Think of it like this: if you lightly stepped on an empty soda can it could probably support you. If you stepped off a stepstool onto the can it would collapse; step onto it with the velocity of several seconds of acceleration and that can would be crushed.

  • notSoSmartME says:

    hi iban,

    im not a scientist too (though im a chemical engr) and ive been following tis mission since the plan of landing appeared on google news,
    (forgiv my spelling, english is not my mother tongue)
    anyways, about the first question, you cud also consider tat in a place of having microgravity, any body movements (of tat of philae's per se) would cause turbulence/agitation in the atmosphere (seen astronauts "swimming" in empty space?). though i presume the drilling process hav been done in a scrupulously (or maybe intermitently?) slow manner, if it hits a solid surface (without it anchored on the comet's surface), it myt move itself instead of drilling.

    the second is tat ter s a good mass ratio (not considering other factor like orientation and dimensions) between the philae's legs and body to meet equilibrium. if it is on earth then the legs (say with mass A) will support Lander Instruments (with mass B).. if it s on the comet's surface then mass A will still support mass B. (if u noe wat i mean) as change in gravity will not change tis ratio for balancing.. Plus, the design of the lander (if u can see it) has certain sampling apparatus at bottom (tat wud not be smart to hav it touch d floor for tat matter).
    im not also sure bout tis idea though. tahaha

  • kj henriksen says:

    your forgetting that the lander had 'harpoons' to hold it to the ground. also a downward thruster to push and hold it down. both systems failed. hence, the bounce.

  • Ricardo says:

    Hi Iban.

    I don't know about the suspension.
    What I do know is that Philae when toucjphed the ground for the first time its harpoons didn't work, so the lander just jumped back into space for two times. Now is under a shadow and only recieves 1h of sunlight per day, not enough to charge the batteries. We need to wait until the comet gets closer to the Sun.
    About drilling, if the harpoons didn't work, the drilling and collecting task wasn't a complete success for sure, because as soon as the screw touches the surface the lander lifts, because it just weights 1gr.

    Kind regards,

  • Riccardo Vacchi says:

    Take a big plastic box, fill it with ice packs gel. Take a cordless drill set at lower speed of rotation, turn it on, fix the trigger. Now throws the drill in the box. What's up? Nothing! Simply the drill from spinning freely. When you are able to calm your wife, can repeat the experiment by adjusting the maximum speed of rotation...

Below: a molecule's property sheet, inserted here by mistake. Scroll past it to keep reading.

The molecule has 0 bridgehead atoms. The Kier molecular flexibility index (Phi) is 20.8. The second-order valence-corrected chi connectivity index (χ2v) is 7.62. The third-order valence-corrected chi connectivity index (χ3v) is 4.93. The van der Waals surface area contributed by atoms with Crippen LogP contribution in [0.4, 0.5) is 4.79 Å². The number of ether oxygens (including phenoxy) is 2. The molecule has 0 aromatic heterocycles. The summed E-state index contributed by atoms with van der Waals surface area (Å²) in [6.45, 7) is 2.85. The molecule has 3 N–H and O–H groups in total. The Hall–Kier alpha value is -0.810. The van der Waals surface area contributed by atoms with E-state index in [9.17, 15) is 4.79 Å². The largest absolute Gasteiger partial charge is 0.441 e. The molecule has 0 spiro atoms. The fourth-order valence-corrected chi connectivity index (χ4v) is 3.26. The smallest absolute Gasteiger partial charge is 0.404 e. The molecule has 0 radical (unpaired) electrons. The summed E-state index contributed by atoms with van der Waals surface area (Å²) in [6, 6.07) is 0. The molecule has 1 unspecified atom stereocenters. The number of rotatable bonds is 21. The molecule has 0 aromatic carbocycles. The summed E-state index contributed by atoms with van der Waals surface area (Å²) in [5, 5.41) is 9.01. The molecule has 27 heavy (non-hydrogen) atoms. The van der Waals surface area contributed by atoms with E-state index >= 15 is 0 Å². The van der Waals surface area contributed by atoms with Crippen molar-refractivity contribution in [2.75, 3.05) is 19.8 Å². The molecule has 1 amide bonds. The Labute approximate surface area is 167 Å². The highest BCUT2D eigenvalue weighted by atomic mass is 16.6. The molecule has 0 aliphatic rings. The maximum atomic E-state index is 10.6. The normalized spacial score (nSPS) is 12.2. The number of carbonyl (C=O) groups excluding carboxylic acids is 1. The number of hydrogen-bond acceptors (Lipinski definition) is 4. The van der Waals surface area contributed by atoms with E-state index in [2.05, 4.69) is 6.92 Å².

• Gavin says:

    Mass is still the same even though weight is low. So inertia can be used. Thus hammering in.

  • Ken L says:

    Although it could have done so, I find it hard to believe the lander drilled into the comet. Here's why. This thing, with the available gravity, and nothing holding it down would only weigh a few grams. You have to push on a drill a little to drill a hole. It could have disturbed the surface and picked up some debris though.

  • Jamie Grover says:

    I am also very curious about the ability of the drill to move the lander in the microgravity. I wonder if there is an accelerometer on Philae or some other means of registering motion that could tell us how much Philae moved when the drill was deployed. Would an accelerometer even be useful in such a microgravity environment? It shouldn't depend on that right? Also, I wonder if drill deployment speed, and rotation speed was programmed with the lack of anchoring in mind, after that was known or if it just used the original programming.

    Also regarding Iban's question above, I too am not a scientist (at least not in a field remotely related to this), but I have a hard time imagining that the engineers did not engineer the suspension appropriately so that it would in fact absorb some of the landing with the actual estimated effective weight of the craft on the surface at an impact speed somewhere near the 3.5 kph that it reportedly first touched down with.

    What is the approximate weight of Philae on the comet? I have seen estimates of the gravity on the surface of the comet ranging from 1/10,000th of that on Earth, to considerably less. At 1/10,000th it would of course weigh 10g. The comet is of course rather irregular in shape, and perhaps does not have a particularly homogeneous density either, so I expect the gravity may vary quite a bit.